On the second key secondary endpoint of change from baseline in plasma neurofilament light chain, a potential marker of neuronal degeneration, differences were observed between the tofersen and placebo groups of 67 percent and 48 percent in the faster- and slower-progressing populations, respectively.
In the faster-progressing population, trends favored tofersen on measures of respiratory function and muscle strength. Similar trends were observed across multiple exploratory patient-reported outcome measures of disease severity, quality of life, and fatigue. Median time to event could not be estimated for survival analyses due to the low number of events over the 28-week period.
In addition, with longer-term follow up in the OLE, earlier tofersen initiation consistently led to a reduction in decline in measures of clinical function across the population.
The most common adverse events in participants receiving tofersen in the VALOR study were procedural pain, headache, pain in extremity, fall and back pain. Most adverse events in both VALOR and the OLE were mild to moderate in severity.
In VALOR, serious adverse events were reported in 18.1 percent of participants receiving tofersen and 13.9 percent of those receiving placebo. In the tofersen group, 5.6 percent of participants discontinued treatment due to an adverse events. There were no discontinuations due to adverse events in the placebo group. Serious neurologic events were reported in 4.8 percent of patients receiving tofersen in VALOR and its OLE, including 2 cases of myelitis (2.0 percent). There was one death reported in the tofersen-treated group in VALOR, which was determined not to be related to tofersen.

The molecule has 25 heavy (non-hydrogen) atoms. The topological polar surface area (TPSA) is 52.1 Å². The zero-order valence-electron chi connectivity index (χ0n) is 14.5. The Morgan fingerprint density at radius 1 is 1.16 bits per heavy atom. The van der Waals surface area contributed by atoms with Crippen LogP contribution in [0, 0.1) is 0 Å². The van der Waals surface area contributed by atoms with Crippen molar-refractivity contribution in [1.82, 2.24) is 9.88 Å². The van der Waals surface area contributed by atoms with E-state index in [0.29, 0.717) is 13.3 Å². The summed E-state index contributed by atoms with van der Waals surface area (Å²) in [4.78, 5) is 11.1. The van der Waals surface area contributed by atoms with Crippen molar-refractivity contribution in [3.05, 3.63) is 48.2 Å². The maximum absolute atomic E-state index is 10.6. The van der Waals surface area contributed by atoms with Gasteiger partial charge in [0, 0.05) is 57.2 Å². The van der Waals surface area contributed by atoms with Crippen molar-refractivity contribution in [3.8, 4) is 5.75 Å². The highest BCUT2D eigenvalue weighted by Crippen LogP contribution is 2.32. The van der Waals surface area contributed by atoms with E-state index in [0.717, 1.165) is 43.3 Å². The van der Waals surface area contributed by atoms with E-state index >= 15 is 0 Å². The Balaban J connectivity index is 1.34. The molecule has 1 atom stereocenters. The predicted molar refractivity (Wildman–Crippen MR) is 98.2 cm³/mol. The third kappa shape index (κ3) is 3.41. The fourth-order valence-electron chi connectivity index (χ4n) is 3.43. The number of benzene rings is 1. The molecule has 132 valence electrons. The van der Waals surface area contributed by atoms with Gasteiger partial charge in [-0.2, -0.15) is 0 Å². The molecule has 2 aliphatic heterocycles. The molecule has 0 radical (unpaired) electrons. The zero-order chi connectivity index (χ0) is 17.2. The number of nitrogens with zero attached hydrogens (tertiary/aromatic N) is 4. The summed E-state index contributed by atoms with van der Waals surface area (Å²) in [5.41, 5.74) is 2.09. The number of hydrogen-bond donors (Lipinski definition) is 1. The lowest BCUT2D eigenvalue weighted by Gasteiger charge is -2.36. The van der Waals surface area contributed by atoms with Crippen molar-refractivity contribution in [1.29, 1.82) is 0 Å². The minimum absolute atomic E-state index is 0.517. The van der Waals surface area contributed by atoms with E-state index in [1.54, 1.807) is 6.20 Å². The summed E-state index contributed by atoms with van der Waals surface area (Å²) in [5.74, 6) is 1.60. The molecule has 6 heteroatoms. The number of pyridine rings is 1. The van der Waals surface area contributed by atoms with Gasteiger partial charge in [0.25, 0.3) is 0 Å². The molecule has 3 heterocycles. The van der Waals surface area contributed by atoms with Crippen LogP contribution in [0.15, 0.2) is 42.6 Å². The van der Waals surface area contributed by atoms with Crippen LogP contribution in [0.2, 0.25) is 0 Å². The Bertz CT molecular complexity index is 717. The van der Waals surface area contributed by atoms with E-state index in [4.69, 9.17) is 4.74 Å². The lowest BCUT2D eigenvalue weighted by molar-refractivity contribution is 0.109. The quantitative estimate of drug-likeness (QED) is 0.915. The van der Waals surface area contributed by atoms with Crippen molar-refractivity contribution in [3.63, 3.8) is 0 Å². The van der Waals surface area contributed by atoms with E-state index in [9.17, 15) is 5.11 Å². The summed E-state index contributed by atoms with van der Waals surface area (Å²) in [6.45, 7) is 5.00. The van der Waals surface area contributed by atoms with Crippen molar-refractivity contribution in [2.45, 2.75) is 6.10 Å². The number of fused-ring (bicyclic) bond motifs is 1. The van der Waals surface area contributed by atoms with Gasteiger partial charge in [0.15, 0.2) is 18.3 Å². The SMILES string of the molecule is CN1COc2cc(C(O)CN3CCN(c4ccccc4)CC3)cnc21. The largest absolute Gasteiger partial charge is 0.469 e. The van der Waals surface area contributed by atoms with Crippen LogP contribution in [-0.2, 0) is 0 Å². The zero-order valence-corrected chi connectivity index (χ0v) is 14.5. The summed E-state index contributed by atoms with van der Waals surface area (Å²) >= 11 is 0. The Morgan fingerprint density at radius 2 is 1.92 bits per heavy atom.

Biogen said it will expand eligibility for its ongoing early access program (EAP) to all people with SOD1-ALS, in countries where such programs are permitted by local regulations and future access may be secured. EAP programs enable patients to gain access to a medicine free of charge before the treatment is licensed commercially. If a clear path forward for tofersen is not established, or if another controlled trial is required by regulators, Biogen may revise or discontinue the EAP.
“Data from the tofersen phase 3 study and its open-label extension showed signs of slowing disease progression in people with SOD1-ALS, a rare, devastating disease that leads to loss of everyday functions and ultimately death,” said Alfred Sandrock, head of Research and Development at Biogen. “Following discussions with investigators, bioethicists, and having listened to the voice of patient advocacy groups, we will broaden early access to tofersen to all eligible SOD1-ALS patients through our already established expanded access program. We are grateful for the courageous efforts of patients, families, advocates, and the scientific community who have contributed to this important research.”
Author: Rare Daily Staff